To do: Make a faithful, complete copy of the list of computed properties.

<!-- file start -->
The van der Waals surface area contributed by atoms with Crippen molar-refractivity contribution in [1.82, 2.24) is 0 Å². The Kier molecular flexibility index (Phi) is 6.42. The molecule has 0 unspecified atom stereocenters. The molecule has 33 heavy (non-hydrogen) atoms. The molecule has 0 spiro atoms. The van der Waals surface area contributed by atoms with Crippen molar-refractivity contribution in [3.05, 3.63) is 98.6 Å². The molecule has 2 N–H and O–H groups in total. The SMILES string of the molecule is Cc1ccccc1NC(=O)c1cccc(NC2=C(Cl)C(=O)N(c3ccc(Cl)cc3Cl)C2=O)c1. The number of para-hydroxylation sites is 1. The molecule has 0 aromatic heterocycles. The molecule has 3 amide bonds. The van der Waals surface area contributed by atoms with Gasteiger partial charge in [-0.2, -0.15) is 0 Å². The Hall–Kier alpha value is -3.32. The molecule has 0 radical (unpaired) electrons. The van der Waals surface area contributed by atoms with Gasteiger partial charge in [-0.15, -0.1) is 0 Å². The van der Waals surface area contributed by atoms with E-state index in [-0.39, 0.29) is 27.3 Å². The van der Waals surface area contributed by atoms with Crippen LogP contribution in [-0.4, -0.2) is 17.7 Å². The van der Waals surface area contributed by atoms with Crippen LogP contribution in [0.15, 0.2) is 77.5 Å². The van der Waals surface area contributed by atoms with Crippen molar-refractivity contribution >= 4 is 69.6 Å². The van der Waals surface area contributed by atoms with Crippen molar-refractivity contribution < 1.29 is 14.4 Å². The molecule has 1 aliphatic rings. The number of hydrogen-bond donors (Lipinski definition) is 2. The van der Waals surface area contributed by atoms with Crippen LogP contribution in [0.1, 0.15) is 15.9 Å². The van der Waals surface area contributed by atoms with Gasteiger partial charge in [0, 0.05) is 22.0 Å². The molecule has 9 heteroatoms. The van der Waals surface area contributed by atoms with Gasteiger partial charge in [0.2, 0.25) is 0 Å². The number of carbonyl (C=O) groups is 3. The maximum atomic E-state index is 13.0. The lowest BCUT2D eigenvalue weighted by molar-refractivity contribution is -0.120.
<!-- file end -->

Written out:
The van der Waals surface area contributed by atoms with Crippen molar-refractivity contribution in [1.82, 2.24) is 0 Å². The Kier molecular flexibility index (Phi) is 6.42. The molecule has 0 unspecified atom stereocenters. The molecule has 33 heavy (non-hydrogen) atoms. The molecule has 0 spiro atoms. The van der Waals surface area contributed by atoms with Crippen molar-refractivity contribution in [3.05, 3.63) is 98.6 Å². The molecule has 2 N–H and O–H groups in total. The SMILES string of the molecule is Cc1ccccc1NC(=O)c1cccc(NC2=C(Cl)C(=O)N(c3ccc(Cl)cc3Cl)C2=O)c1. The number of para-hydroxylation sites is 1. The molecule has 0 aromatic heterocycles. The molecule has 3 amide bonds. The van der Waals surface area contributed by atoms with Gasteiger partial charge in [-0.2, -0.15) is 0 Å². The Hall–Kier alpha value is -3.32. The molecule has 0 radical (unpaired) electrons. The van der Waals surface area contributed by atoms with Gasteiger partial charge in [-0.15, -0.1) is 0 Å². The van der Waals surface area contributed by atoms with E-state index in [-0.39, 0.29) is 27.3 Å². The van der Waals surface area contributed by atoms with Crippen LogP contribution in [-0.4, -0.2) is 17.7 Å². The van der Waals surface area contributed by atoms with Crippen LogP contribution in [0.15, 0.2) is 77.5 Å². The van der Waals surface area contributed by atoms with Crippen molar-refractivity contribution >= 4 is 69.6 Å². The van der Waals surface area contributed by atoms with Crippen molar-refractivity contribution < 1.29 is 14.4 Å². The molecule has 1 aliphatic rings. The number of hydrogen-bond donors (Lipinski definition) is 2. The van der Waals surface area contributed by atoms with Crippen LogP contribution in [0.1, 0.15) is 15.9 Å². The van der Waals surface area contributed by atoms with Gasteiger partial charge in [0, 0.05) is 22.0 Å². The molecule has 9 heteroatoms. The van der Waals surface area contributed by atoms with Gasteiger partial charge in [0.2, 0.25) is 0 Å². The number of carbonyl (C=O) groups is 3. The maximum atomic E-state index is 13.0. The lowest BCUT2D eigenvalue weighted by molar-refractivity contribution is -0.120.